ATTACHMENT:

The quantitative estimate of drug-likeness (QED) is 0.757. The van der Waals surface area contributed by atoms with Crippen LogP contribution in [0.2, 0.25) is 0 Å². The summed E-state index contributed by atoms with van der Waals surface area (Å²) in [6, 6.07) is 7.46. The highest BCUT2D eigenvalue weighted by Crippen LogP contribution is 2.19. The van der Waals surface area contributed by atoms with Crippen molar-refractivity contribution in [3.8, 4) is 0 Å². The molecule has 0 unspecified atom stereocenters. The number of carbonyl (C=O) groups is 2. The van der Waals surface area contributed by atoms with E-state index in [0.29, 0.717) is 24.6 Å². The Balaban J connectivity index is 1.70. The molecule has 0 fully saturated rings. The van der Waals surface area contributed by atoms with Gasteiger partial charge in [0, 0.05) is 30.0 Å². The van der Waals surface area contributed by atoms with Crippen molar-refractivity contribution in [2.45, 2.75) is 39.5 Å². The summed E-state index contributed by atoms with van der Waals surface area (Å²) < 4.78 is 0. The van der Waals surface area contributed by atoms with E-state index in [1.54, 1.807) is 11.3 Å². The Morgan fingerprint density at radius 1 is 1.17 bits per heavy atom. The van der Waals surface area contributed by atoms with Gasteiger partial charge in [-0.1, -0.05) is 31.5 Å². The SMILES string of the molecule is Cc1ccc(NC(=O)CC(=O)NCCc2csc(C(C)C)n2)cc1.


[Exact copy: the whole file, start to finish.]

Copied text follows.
The quantitative estimate of drug-likeness (QED) is 0.757. The van der Waals surface area contributed by atoms with Crippen LogP contribution in [0.2, 0.25) is 0 Å². The summed E-state index contributed by atoms with van der Waals surface area (Å²) in [6, 6.07) is 7.46. The highest BCUT2D eigenvalue weighted by Crippen LogP contribution is 2.19. The van der Waals surface area contributed by atoms with Crippen molar-refractivity contribution in [3.8, 4) is 0 Å². The molecule has 0 unspecified atom stereocenters. The number of carbonyl (C=O) groups is 2. The van der Waals surface area contributed by atoms with E-state index in [0.29, 0.717) is 24.6 Å². The Balaban J connectivity index is 1.70. The molecule has 0 fully saturated rings. The van der Waals surface area contributed by atoms with Gasteiger partial charge in [0, 0.05) is 30.0 Å². The van der Waals surface area contributed by atoms with Crippen molar-refractivity contribution in [2.45, 2.75) is 39.5 Å². The summed E-state index contributed by atoms with van der Waals surface area (Å²) < 4.78 is 0. The van der Waals surface area contributed by atoms with E-state index in [1.54, 1.807) is 11.3 Å². The Morgan fingerprint density at radius 1 is 1.17 bits per heavy atom. The van der Waals surface area contributed by atoms with Gasteiger partial charge in [-0.1, -0.05) is 31.5 Å². The SMILES string of the molecule is Cc1ccc(NC(=O)CC(=O)NCCc2csc(C(C)C)n2)cc1.